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Mycoplasma
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Mycoplasma

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  1. Mycoplasma

  2. Morphology and Staining • Mycoplasma has many different shapes because the microbe is absent of cell wall.

  3. Shapes of Mycoplasma by scanning electron microscopy

  4. Blue color by Giemsa stain

  5. Culture • Mycoplasma is the smallest (0.2-0.3 µm) microbe that can grow on artificial cell-free-media and form very small colony on plate. • Mycoplasma grow slowly in blood or serum contained media and produce "fried egg" colonies on agar plates. • Due to the slow growth, the colonies need 3 weeks to develop. The colonies are extremely small.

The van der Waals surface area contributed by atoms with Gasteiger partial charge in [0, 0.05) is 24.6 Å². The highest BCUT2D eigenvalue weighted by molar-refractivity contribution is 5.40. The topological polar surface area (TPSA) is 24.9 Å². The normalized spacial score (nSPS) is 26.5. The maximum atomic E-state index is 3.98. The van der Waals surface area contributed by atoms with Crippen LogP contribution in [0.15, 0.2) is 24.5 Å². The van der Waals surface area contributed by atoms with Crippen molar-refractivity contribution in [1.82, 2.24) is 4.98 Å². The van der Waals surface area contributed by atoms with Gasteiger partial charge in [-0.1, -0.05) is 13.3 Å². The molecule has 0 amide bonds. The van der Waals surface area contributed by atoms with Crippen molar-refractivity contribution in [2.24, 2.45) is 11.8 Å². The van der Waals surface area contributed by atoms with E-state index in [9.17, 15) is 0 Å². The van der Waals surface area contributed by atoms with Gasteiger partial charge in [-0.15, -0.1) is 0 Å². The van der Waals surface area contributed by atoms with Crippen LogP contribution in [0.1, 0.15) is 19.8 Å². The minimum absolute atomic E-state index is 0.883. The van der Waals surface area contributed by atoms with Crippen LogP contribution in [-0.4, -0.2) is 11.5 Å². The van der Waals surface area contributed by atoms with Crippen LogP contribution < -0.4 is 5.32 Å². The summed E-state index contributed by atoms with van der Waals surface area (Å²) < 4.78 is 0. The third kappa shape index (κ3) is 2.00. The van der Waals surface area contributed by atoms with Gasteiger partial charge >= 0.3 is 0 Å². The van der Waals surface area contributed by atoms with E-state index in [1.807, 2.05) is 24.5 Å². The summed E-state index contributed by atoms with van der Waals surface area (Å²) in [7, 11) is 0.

6. Human pathogens • There are many species in Mycoplasma in nature. Two genera are recognized as human pathogens: • Mycoplasma • Ureaplasma • Mycoplasma pneumoniae • Ureaplasma urealyticum

  7. Mycoplasma pneumoniae • cause primarily atypical pneumonia in human

  8. Virulent factors • P1 protein • an adhering membrane protein • Glycolipid antigen • Induce immunopathological injury • Capsule • resists phagocytosis and display cytotoxicity

  9. Ureaplasma urealyticum • Causes non-gonococcal urethritis (NGU). NGU is a common STD with or without clinical symptoms.

  10. Virulent factors • Phospholipase • Urease • IgA protease

  11. ◇ Laboratory diagnosis: Sample: Sputum or throat washings. Microscopy: Direct observation. Serological examination: Cold agglutinin test (IgM auto-antibody in sera of patients) and ELISA (P1 protein as the antigen).

  12. ◇ Treatment: Since Mycoplasma lacks cell wall, the penicillins and cephalosporins are ineffective. The common used antibiotics are tetracycline and erythromycin. ◇ Prevention:No vaccines are currently available